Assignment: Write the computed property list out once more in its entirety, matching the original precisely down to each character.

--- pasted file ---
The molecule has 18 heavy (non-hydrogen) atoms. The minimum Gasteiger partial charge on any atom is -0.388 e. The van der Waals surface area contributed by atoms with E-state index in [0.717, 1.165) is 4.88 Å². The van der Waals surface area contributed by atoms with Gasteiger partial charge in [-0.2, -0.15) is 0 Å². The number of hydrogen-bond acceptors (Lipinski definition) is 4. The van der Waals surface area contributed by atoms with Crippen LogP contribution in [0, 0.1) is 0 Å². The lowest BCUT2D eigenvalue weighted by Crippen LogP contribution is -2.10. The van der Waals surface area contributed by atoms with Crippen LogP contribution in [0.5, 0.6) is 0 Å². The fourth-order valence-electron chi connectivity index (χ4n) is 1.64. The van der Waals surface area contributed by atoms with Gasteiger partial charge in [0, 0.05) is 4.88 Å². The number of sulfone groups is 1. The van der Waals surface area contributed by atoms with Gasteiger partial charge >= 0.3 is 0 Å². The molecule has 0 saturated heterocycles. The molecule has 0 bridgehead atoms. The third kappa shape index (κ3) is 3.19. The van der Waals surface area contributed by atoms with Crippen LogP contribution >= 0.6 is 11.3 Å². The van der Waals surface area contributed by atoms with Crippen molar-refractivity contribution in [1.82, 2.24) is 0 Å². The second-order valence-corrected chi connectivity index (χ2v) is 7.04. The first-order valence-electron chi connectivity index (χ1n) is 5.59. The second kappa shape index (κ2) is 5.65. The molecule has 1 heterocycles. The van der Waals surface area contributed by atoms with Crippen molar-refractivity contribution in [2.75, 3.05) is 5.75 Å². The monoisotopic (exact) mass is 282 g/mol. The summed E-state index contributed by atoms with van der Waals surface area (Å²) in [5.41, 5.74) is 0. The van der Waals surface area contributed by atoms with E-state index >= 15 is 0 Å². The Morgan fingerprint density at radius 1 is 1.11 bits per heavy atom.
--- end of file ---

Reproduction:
The molecule has 18 heavy (non-hydrogen) atoms. The minimum Gasteiger partial charge on any atom is -0.388 e. The van der Waals surface area contributed by atoms with E-state index in [0.717, 1.165) is 4.88 Å². The van der Waals surface area contributed by atoms with Gasteiger partial charge in [-0.2, -0.15) is 0 Å². The number of hydrogen-bond acceptors (Lipinski definition) is 4. The van der Waals surface area contributed by atoms with Crippen LogP contribution in [0, 0.1) is 0 Å². The lowest BCUT2D eigenvalue weighted by Crippen LogP contribution is -2.10. The van der Waals surface area contributed by atoms with Crippen LogP contribution in [0.5, 0.6) is 0 Å². The fourth-order valence-electron chi connectivity index (χ4n) is 1.64. The van der Waals surface area contributed by atoms with Gasteiger partial charge in [0, 0.05) is 4.88 Å². The number of sulfone groups is 1. The van der Waals surface area contributed by atoms with Gasteiger partial charge >= 0.3 is 0 Å². The molecule has 0 saturated heterocycles. The molecule has 0 bridgehead atoms. The third kappa shape index (κ3) is 3.19. The van der Waals surface area contributed by atoms with Crippen LogP contribution >= 0.6 is 11.3 Å². The van der Waals surface area contributed by atoms with Crippen molar-refractivity contribution in [1.82, 2.24) is 0 Å². The second-order valence-corrected chi connectivity index (χ2v) is 7.04. The first-order valence-electron chi connectivity index (χ1n) is 5.59. The second kappa shape index (κ2) is 5.65. The molecule has 1 heterocycles. The van der Waals surface area contributed by atoms with Crippen molar-refractivity contribution in [2.75, 3.05) is 5.75 Å². The monoisotopic (exact) mass is 282 g/mol. The summed E-state index contributed by atoms with van der Waals surface area (Å²) in [5.41, 5.74) is 0. The van der Waals surface area contributed by atoms with E-state index >= 15 is 0 Å². The Morgan fingerprint density at radius 1 is 1.11 bits per heavy atom.